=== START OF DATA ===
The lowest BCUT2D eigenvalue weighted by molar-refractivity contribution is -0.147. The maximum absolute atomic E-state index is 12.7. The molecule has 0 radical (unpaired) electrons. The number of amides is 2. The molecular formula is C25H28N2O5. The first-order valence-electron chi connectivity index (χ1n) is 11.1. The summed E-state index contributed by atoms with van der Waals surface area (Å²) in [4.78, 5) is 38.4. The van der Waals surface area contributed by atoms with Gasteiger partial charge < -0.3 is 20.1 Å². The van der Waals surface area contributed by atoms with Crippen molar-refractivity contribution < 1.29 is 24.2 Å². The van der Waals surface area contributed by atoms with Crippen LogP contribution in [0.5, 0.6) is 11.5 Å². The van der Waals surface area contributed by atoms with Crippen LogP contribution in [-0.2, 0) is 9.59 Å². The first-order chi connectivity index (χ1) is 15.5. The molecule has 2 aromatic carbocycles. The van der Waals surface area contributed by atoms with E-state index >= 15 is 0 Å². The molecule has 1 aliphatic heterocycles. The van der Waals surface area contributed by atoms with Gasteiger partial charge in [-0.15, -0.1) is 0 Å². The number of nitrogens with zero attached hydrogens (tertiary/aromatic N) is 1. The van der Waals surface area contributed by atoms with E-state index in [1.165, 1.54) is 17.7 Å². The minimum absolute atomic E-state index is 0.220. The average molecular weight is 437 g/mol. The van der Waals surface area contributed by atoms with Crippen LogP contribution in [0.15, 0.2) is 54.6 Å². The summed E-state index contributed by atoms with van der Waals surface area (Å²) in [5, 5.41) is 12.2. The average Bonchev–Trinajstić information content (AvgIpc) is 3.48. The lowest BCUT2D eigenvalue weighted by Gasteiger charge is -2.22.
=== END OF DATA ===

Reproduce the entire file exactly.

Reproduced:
The lowest BCUT2D eigenvalue weighted by molar-refractivity contribution is -0.147. The maximum absolute atomic E-state index is 12.7. The molecule has 0 radical (unpaired) electrons. The number of amides is 2. The molecular formula is C25H28N2O5. The first-order valence-electron chi connectivity index (χ1n) is 11.1. The summed E-state index contributed by atoms with van der Waals surface area (Å²) in [4.78, 5) is 38.4. The van der Waals surface area contributed by atoms with Gasteiger partial charge < -0.3 is 20.1 Å². The van der Waals surface area contributed by atoms with Crippen molar-refractivity contribution < 1.29 is 24.2 Å². The van der Waals surface area contributed by atoms with Crippen LogP contribution in [0.5, 0.6) is 11.5 Å². The van der Waals surface area contributed by atoms with Crippen LogP contribution in [-0.2, 0) is 9.59 Å². The first-order chi connectivity index (χ1) is 15.5. The molecule has 2 aromatic carbocycles. The van der Waals surface area contributed by atoms with E-state index >= 15 is 0 Å². The molecule has 1 aliphatic heterocycles. The van der Waals surface area contributed by atoms with Gasteiger partial charge in [-0.15, -0.1) is 0 Å². The number of nitrogens with zero attached hydrogens (tertiary/aromatic N) is 1. The van der Waals surface area contributed by atoms with E-state index in [1.165, 1.54) is 17.7 Å². The minimum absolute atomic E-state index is 0.220. The average molecular weight is 437 g/mol. The van der Waals surface area contributed by atoms with Crippen LogP contribution in [0.15, 0.2) is 54.6 Å². The summed E-state index contributed by atoms with van der Waals surface area (Å²) in [5, 5.41) is 12.2. The average Bonchev–Trinajstić information content (AvgIpc) is 3.48. The lowest BCUT2D eigenvalue weighted by Gasteiger charge is -2.22.